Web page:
This piece isn’t an analysis of the government, however.  It isn’t here to discuss the wasted resources and corporate whore mongering that goes on in our nation’s capital.  This essay is here to ask a basic question of ourselves.  What is it do we want our government to do for us?  What freedom and pursuit of happiness are we defending with our military?  What justice do we purport to provide to those of our nation that are too broke to pursue our self-evident truths?  In a nation as rich as ours, in a land as large as ours, truly our government should be responsible for very few things at the Federal level.  It is rarely the best tool for the job.  Help keep the common law consistent.  Help keep our perspective on infrastructure.  Facilitate communication among the States and their people as a whole, these things a Federal Government can do.  I would suggest to you that central to all of these things is the People.  Whatsoever our government does, it should be in the most benefit to her people, to the support of the pursuit of Life, Liberty and Happiness.  But what good is life, if we cannot enjoy it?  What good is liberty, if we cannot live it.  How can we have happiness if we are not healthy enough to pursue it?  People are the life’s blood of this country, the means be which everything is accomplished.  If our People are not healthy, how can our nation succeed?  We can educate ourselves, feed ourselves, defend ourselves- but only if we are healthy enough to do so.  In the past, collectively we have agreed that things like education, warfare, defense and trade are things we should spend our wealth on.  They are things that we considered integral to our nation, enough so to put into the Federal Government’s hands.  Why then, do we not consider our health such an asset, one worthy of our collective effort?  What else is worth fighting for if we don’t have our health?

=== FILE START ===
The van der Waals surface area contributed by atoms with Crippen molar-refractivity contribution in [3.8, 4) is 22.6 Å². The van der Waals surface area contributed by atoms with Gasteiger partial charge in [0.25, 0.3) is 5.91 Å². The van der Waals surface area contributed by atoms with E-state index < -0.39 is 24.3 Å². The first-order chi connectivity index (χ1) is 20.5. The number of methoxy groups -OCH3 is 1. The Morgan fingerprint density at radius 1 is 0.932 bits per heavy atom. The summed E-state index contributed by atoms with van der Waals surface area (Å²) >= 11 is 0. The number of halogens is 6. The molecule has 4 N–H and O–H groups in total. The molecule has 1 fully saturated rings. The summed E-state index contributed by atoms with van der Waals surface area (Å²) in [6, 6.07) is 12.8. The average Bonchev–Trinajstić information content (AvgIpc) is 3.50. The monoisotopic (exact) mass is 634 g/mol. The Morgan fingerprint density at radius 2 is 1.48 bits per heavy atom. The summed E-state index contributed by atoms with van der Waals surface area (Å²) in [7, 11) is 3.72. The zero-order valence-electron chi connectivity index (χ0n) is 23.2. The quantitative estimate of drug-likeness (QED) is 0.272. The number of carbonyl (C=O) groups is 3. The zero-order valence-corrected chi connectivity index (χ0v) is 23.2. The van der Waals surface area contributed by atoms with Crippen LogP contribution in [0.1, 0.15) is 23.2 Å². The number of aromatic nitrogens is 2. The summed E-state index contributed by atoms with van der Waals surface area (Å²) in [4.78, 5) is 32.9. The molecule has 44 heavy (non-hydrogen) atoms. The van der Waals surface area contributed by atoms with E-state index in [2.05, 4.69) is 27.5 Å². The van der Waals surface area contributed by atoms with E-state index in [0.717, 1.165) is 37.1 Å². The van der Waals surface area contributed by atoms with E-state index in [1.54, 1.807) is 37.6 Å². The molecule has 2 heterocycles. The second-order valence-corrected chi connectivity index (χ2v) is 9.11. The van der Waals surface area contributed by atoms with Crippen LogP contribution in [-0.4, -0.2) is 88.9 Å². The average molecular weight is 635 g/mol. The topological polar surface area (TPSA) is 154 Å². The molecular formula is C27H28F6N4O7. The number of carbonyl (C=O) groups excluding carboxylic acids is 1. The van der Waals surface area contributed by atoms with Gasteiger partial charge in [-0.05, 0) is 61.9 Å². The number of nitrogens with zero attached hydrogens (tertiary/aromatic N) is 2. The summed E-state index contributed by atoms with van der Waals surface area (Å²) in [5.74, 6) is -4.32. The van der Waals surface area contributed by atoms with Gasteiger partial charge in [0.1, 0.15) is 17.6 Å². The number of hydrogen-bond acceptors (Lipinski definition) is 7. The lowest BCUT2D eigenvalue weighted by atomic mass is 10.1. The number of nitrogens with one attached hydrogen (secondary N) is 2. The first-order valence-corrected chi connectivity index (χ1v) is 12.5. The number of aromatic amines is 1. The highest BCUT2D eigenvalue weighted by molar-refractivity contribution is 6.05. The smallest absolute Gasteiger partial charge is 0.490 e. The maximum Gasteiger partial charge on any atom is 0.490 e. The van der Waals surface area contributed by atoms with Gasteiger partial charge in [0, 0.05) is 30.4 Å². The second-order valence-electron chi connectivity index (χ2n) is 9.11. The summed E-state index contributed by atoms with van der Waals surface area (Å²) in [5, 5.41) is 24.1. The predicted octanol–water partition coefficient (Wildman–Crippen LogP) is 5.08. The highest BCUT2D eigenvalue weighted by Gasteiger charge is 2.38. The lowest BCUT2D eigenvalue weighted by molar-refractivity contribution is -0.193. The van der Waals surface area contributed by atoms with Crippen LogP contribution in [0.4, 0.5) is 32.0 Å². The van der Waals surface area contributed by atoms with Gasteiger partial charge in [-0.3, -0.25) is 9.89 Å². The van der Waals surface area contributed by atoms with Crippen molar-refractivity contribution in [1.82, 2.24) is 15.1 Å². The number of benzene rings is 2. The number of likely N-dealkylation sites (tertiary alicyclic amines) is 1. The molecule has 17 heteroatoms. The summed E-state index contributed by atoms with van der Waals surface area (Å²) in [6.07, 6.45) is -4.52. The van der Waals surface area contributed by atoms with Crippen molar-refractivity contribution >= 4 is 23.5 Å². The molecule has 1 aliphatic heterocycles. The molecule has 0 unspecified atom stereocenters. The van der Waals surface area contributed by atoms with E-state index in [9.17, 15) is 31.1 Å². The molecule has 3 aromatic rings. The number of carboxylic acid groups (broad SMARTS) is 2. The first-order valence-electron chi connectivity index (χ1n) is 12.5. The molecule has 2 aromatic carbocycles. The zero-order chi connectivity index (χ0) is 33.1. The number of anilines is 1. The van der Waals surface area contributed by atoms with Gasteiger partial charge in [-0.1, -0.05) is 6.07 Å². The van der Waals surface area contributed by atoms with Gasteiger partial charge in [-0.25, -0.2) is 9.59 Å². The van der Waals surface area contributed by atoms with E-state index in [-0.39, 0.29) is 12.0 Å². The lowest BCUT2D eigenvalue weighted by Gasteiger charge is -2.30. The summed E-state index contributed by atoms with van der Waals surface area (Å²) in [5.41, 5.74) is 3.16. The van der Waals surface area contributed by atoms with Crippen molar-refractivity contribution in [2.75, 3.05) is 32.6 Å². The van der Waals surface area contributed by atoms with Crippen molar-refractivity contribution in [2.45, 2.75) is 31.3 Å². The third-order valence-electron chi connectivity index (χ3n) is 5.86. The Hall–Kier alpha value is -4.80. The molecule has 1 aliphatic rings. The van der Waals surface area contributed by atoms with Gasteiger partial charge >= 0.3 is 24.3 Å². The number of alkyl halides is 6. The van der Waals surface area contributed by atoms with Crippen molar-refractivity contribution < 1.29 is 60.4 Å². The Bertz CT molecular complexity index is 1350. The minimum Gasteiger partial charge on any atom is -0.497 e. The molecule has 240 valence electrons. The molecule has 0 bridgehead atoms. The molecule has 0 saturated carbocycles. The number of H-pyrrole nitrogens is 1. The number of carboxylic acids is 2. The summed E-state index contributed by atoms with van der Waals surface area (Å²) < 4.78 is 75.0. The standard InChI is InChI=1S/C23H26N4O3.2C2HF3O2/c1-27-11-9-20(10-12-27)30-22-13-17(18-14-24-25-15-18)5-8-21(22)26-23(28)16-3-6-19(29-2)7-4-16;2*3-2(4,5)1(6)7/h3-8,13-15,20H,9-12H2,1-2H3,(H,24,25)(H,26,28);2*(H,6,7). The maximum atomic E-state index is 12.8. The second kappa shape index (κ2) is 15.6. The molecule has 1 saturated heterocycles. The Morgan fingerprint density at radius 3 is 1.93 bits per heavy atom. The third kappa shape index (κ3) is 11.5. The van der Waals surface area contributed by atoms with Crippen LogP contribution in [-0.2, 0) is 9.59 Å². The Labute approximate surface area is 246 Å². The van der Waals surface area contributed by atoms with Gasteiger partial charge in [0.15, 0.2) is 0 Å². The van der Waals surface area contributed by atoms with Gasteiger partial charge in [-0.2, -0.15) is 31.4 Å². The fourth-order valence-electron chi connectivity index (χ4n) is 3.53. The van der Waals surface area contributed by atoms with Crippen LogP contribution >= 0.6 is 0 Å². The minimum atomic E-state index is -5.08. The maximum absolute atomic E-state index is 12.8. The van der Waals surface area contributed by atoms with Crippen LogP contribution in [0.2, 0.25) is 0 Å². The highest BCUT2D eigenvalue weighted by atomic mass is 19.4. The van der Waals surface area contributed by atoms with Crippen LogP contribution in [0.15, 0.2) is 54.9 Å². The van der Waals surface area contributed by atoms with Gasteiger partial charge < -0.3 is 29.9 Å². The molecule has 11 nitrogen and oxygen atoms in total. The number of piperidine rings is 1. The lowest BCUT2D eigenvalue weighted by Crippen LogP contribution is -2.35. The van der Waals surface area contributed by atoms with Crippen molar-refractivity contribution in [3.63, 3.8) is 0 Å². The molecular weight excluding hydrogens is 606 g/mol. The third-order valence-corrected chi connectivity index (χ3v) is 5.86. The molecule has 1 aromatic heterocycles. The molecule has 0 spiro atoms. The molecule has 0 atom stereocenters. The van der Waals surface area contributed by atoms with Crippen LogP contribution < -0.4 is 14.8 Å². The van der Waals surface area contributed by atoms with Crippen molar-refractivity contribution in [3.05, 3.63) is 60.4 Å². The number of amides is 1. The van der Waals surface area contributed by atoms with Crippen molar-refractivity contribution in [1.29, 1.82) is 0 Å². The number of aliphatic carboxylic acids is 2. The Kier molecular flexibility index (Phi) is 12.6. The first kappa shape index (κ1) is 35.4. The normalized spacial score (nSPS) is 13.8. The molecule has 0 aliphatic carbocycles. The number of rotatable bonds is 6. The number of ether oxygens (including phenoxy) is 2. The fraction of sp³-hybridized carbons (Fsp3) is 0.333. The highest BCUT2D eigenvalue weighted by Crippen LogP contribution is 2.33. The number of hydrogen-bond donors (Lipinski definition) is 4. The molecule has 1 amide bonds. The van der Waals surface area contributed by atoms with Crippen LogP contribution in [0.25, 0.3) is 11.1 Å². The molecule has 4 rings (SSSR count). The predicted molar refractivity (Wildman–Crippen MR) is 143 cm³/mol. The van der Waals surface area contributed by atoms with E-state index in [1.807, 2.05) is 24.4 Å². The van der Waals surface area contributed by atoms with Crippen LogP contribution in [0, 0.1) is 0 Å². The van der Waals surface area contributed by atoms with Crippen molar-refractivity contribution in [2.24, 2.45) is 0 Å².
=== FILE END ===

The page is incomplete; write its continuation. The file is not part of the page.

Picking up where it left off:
It’s all fun and games.